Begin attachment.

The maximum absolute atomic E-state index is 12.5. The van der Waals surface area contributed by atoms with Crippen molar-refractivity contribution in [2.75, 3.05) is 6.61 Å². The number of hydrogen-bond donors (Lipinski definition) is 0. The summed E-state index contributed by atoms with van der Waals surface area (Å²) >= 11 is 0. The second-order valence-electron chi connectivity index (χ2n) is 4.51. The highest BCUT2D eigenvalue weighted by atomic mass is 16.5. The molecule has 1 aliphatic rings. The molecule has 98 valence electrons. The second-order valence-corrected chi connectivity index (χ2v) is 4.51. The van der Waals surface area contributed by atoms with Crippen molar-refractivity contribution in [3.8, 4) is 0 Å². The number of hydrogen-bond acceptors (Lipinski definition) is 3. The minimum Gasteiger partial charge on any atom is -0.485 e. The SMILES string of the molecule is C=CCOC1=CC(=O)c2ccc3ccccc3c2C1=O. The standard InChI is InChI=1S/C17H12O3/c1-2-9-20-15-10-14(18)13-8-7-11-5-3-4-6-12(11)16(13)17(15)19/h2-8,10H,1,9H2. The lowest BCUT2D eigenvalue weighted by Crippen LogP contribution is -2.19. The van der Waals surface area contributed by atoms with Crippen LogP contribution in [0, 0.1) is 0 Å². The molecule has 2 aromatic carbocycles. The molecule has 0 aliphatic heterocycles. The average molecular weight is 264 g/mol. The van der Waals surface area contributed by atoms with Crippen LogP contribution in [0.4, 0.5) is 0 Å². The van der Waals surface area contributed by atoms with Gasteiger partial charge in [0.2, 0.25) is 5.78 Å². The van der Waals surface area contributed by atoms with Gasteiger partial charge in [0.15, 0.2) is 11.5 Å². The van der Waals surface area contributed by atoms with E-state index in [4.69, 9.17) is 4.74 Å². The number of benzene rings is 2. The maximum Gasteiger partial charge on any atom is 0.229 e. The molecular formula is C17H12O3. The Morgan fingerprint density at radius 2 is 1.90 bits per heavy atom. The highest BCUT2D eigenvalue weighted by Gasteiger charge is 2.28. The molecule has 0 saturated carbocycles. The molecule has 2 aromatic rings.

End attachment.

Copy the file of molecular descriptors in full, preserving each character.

The maximum absolute atomic E-state index is 12.5. The van der Waals surface area contributed by atoms with Crippen molar-refractivity contribution in [2.75, 3.05) is 6.61 Å². The number of hydrogen-bond donors (Lipinski definition) is 0. The summed E-state index contributed by atoms with van der Waals surface area (Å²) >= 11 is 0. The second-order valence-electron chi connectivity index (χ2n) is 4.51. The highest BCUT2D eigenvalue weighted by atomic mass is 16.5. The molecule has 1 aliphatic rings. The molecule has 98 valence electrons. The second-order valence-corrected chi connectivity index (χ2v) is 4.51. The van der Waals surface area contributed by atoms with Crippen molar-refractivity contribution in [3.8, 4) is 0 Å². The number of hydrogen-bond acceptors (Lipinski definition) is 3. The minimum Gasteiger partial charge on any atom is -0.485 e. The SMILES string of the molecule is C=CCOC1=CC(=O)c2ccc3ccccc3c2C1=O. The standard InChI is InChI=1S/C17H12O3/c1-2-9-20-15-10-14(18)13-8-7-11-5-3-4-6-12(11)16(13)17(15)19/h2-8,10H,1,9H2. The lowest BCUT2D eigenvalue weighted by Crippen LogP contribution is -2.19. The van der Waals surface area contributed by atoms with Crippen LogP contribution in [0, 0.1) is 0 Å². The molecule has 2 aromatic carbocycles. The molecule has 0 aliphatic heterocycles. The average molecular weight is 264 g/mol. The van der Waals surface area contributed by atoms with Crippen LogP contribution in [0.4, 0.5) is 0 Å². The van der Waals surface area contributed by atoms with Gasteiger partial charge in [0.2, 0.25) is 5.78 Å². The van der Waals surface area contributed by atoms with Gasteiger partial charge in [0.15, 0.2) is 11.5 Å². The van der Waals surface area contributed by atoms with E-state index in [4.69, 9.17) is 4.74 Å². The number of benzene rings is 2. The maximum Gasteiger partial charge on any atom is 0.229 e. The molecular formula is C17H12O3. The Morgan fingerprint density at radius 2 is 1.90 bits per heavy atom. The highest BCUT2D eigenvalue weighted by Gasteiger charge is 2.28. The molecule has 0 saturated carbocycles. The molecule has 2 aromatic rings.